Synchronous communication is easier, but doesn’t scale well. To perform complex processing of large amounts of data effectively, it’s necessary to utilize CPU and other resources as much as possible, typically with parallel and/or asynchronous processing. However, there are many ways how to go parallel and asynchronous, and each style has its own strong and weak points. Also, each programming language has it’s own specific way to do it.

Our approach

The basis of the Firebird Butler Development Platform design is asynchronous communication between Butler Services, but without strictly defining its exact implementation. Various Butler Platform implementations could offer various (and even multiple) strategies for implementing Butler Services. However, services implemented in different ways and languages should be still able to interact with one another.

ZeroMQ

ZeroMQ is an elegant, small yet powerful library that handles the messaging fundamentals while allowing users to build various messaging architectures. The interface is based on the Berkeley sockets API, with additional functionality.

It provides services and patterns to do brokered or broker-less systems, sync and async messaging, various request/reply conversations, push/pull pipes, publisher/subscriber multicasts, workload pipelines, authentication, CURVE security, and various protocols (tcp, ipc, inproc, pgm/epgm, vmci). It significantly simplifies the development of viable custom systems with load balancing, high availability or reliability features, dynamic mashups, cloud architectures etc. It does not do these things for you, as other systems try to do, but you can do it yourself reliably without too much effort, in a way and to the extent that fits your needs. And as a cherry on top, ZeroMQ helps with reliable multi-thread applications using inproc sockets for fast and safe pipelines, or multi-process ones with ipc sockets.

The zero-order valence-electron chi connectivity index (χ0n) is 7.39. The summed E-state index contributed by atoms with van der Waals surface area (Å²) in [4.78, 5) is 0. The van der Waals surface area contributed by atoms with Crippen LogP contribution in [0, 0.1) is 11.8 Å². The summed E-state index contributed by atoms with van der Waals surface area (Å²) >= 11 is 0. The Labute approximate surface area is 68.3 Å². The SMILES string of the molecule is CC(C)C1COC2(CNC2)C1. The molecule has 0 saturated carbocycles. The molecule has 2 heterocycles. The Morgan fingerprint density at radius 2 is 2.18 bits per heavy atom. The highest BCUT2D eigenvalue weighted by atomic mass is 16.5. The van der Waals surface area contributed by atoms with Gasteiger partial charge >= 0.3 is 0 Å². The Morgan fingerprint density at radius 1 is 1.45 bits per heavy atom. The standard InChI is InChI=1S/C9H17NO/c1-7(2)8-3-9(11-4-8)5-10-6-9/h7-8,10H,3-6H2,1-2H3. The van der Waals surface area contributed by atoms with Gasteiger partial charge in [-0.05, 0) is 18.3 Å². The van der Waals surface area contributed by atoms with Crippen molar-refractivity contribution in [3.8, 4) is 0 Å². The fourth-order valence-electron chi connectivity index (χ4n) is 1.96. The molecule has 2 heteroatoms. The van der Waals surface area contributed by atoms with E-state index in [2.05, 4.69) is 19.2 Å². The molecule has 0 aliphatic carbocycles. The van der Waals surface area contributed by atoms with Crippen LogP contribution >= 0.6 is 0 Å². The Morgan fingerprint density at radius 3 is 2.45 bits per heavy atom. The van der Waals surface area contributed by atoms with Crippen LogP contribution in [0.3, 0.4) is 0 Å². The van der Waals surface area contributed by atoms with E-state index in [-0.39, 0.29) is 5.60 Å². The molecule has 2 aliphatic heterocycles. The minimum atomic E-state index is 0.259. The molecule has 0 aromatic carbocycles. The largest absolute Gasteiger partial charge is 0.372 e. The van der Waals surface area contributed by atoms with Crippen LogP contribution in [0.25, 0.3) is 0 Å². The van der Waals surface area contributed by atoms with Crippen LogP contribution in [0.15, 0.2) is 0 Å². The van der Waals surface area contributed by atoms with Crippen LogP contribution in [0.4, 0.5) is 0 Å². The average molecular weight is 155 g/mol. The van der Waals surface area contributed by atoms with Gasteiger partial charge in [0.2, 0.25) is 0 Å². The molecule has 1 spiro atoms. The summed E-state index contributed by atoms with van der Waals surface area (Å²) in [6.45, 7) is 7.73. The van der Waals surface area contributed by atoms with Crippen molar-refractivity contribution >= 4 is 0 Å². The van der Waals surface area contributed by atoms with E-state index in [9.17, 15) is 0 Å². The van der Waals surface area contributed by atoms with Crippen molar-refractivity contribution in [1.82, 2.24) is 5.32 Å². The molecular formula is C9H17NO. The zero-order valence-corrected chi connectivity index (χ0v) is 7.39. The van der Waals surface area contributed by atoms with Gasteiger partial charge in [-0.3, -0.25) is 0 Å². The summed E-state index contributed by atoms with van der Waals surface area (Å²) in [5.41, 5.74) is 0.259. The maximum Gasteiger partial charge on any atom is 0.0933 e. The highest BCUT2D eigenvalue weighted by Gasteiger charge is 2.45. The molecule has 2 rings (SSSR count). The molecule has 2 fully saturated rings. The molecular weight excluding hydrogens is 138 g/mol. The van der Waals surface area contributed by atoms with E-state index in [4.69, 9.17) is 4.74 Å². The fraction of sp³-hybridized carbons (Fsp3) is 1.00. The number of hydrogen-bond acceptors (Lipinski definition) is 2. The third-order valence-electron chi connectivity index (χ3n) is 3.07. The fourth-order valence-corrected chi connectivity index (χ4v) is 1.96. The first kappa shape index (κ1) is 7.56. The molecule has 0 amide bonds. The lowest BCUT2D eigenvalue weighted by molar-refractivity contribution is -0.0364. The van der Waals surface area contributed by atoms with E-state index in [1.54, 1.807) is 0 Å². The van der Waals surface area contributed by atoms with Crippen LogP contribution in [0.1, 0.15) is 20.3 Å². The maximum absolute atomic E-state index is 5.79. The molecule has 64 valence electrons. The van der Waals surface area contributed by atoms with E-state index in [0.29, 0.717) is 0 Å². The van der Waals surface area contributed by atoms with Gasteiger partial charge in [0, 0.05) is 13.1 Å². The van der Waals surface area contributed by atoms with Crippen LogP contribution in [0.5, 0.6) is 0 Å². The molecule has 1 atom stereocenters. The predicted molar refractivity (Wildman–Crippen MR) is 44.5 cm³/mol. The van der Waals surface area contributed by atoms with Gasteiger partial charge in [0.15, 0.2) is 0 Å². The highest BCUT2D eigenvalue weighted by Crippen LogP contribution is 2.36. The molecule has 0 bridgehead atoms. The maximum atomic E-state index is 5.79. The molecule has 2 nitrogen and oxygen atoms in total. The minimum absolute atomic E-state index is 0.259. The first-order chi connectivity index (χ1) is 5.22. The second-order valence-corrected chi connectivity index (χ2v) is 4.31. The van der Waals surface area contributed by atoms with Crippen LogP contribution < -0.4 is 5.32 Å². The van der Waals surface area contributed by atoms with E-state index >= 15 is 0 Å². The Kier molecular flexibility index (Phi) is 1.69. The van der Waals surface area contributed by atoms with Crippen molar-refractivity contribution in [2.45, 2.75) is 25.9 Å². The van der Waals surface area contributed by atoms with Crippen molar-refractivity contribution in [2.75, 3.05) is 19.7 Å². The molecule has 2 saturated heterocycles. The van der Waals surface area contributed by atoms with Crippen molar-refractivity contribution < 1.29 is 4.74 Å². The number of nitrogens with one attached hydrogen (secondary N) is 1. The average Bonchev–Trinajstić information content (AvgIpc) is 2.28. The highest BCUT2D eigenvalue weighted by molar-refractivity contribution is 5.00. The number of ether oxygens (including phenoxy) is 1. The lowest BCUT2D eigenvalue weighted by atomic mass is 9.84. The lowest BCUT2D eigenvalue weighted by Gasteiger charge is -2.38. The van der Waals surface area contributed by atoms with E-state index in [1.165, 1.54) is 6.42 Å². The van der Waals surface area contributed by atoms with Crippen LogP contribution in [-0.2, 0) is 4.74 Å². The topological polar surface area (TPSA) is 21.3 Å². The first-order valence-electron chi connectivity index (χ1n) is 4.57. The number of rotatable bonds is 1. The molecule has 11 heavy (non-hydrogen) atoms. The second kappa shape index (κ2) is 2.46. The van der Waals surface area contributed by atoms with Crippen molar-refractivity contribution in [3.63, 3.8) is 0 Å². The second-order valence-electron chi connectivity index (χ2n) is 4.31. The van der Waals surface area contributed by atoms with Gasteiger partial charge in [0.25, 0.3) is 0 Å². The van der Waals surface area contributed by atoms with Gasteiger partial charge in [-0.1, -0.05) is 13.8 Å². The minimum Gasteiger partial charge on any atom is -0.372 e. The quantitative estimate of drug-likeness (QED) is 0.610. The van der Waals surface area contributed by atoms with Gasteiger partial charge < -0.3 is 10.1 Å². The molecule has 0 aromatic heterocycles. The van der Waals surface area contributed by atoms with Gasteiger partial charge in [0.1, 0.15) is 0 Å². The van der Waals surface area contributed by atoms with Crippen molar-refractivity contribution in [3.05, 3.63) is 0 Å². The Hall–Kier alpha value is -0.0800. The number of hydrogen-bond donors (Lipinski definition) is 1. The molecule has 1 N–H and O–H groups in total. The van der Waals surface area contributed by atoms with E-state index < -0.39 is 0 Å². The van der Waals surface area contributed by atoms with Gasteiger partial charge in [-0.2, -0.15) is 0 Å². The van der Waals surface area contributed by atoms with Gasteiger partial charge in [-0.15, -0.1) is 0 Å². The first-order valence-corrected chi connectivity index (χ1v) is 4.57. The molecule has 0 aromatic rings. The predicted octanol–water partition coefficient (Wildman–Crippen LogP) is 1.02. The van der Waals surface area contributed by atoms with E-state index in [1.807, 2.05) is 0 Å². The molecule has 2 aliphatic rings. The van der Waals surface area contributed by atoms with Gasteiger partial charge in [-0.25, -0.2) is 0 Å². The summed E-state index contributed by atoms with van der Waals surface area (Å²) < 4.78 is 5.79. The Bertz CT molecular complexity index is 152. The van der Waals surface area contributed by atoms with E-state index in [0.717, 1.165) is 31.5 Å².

Of course it’s not perfect. It will have limits, issues and dark corners like any piece of software out there, but we think that it provides everything we would need at a level that is good enough.

You can learn more about ZeroMQ from the excellent ZGuide, that includes many examples in about 30 programming languages.

ZeroMQ comes with the low-level C API. High-level bindings exist in 40+ languages including Python, Delphi, FreePascal, Java, PHP, Ruby, C, C++, C#, Erlang, Perl, and more. It also comes in a pure Java stack called JeroMQ, and a pure C# stack called NetMQ. These are both official projects and supported by the ZeroMQ community.

Some organizations that we know use it are: AT&T, Cisco, EA, Los Alamos Labs, NASA, Weta Digital, Zynga, Spotify, Samsung Electronics, IBM, Microsoft, and CERN.

Platform specification

The Firebird Butler Development Platform defines basic features of Butler Services and messaging protocols. For example, it describes the following:

  • service registration and discovery
  • communication negotiation (security, protocol version, communication channels, data format, sync/async patterns etc.)